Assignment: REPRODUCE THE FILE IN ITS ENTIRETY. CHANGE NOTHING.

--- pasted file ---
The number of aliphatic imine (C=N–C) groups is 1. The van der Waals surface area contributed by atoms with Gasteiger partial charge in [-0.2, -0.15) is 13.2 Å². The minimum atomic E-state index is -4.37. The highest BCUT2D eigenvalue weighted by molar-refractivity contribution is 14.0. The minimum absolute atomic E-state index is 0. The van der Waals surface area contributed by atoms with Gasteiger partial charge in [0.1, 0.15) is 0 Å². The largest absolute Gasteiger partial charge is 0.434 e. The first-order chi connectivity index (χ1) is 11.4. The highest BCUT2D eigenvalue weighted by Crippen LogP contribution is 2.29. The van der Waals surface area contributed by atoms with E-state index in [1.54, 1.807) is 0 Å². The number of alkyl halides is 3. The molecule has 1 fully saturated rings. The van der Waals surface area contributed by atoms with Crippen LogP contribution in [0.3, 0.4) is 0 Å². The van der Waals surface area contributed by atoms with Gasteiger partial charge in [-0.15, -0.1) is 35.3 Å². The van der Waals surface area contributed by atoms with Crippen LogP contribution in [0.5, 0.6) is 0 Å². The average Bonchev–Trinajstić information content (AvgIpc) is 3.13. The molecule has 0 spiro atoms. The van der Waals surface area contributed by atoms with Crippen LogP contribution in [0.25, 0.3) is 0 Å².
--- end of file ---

The number of aliphatic imine (C=N–C) groups is 1. The van der Waals surface area contributed by atoms with Gasteiger partial charge in [-0.2, -0.15) is 13.2 Å². The minimum atomic E-state index is -4.37. The highest BCUT2D eigenvalue weighted by molar-refractivity contribution is 14.0. The minimum absolute atomic E-state index is 0. The van der Waals surface area contributed by atoms with Gasteiger partial charge in [0.1, 0.15) is 0 Å². The largest absolute Gasteiger partial charge is 0.434 e. The first-order chi connectivity index (χ1) is 11.4. The highest BCUT2D eigenvalue weighted by Crippen LogP contribution is 2.29. The van der Waals surface area contributed by atoms with E-state index in [1.54, 1.807) is 0 Å². The number of alkyl halides is 3. The molecule has 1 fully saturated rings. The van der Waals surface area contributed by atoms with Crippen LogP contribution in [0.3, 0.4) is 0 Å². The van der Waals surface area contributed by atoms with Gasteiger partial charge in [-0.15, -0.1) is 35.3 Å². The van der Waals surface area contributed by atoms with Crippen LogP contribution in [0.5, 0.6) is 0 Å². The average Bonchev–Trinajstić information content (AvgIpc) is 3.13. The molecule has 0 spiro atoms. The van der Waals surface area contributed by atoms with Crippen LogP contribution in [0.25, 0.3) is 0 Å².